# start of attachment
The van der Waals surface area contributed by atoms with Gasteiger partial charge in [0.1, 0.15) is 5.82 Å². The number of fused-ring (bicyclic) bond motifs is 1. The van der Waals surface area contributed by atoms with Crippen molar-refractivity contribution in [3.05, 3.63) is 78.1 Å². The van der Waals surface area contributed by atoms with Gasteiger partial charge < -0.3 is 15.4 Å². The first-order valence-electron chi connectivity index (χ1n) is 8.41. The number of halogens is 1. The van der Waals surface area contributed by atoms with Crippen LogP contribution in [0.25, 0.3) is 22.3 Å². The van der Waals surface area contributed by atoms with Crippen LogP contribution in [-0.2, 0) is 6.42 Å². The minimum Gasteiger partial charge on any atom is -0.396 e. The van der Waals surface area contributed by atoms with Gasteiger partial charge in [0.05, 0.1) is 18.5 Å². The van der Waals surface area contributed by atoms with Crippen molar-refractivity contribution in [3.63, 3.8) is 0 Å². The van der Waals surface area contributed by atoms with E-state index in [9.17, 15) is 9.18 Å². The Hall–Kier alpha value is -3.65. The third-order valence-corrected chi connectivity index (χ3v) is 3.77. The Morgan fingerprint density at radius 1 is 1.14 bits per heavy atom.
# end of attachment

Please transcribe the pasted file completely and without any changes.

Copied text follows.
The van der Waals surface area contributed by atoms with Gasteiger partial charge in [0.1, 0.15) is 5.82 Å². The number of fused-ring (bicyclic) bond motifs is 1. The van der Waals surface area contributed by atoms with Crippen molar-refractivity contribution in [3.05, 3.63) is 78.1 Å². The van der Waals surface area contributed by atoms with Gasteiger partial charge < -0.3 is 15.4 Å². The first-order valence-electron chi connectivity index (χ1n) is 8.41. The number of halogens is 1. The van der Waals surface area contributed by atoms with Crippen LogP contribution in [0.25, 0.3) is 22.3 Å². The van der Waals surface area contributed by atoms with Crippen LogP contribution in [-0.2, 0) is 6.42 Å². The minimum Gasteiger partial charge on any atom is -0.396 e. The van der Waals surface area contributed by atoms with Gasteiger partial charge in [0.05, 0.1) is 18.5 Å². The van der Waals surface area contributed by atoms with Crippen molar-refractivity contribution in [3.63, 3.8) is 0 Å². The van der Waals surface area contributed by atoms with E-state index in [9.17, 15) is 9.18 Å². The Hall–Kier alpha value is -3.65. The third-order valence-corrected chi connectivity index (χ3v) is 3.77. The Morgan fingerprint density at radius 1 is 1.14 bits per heavy atom.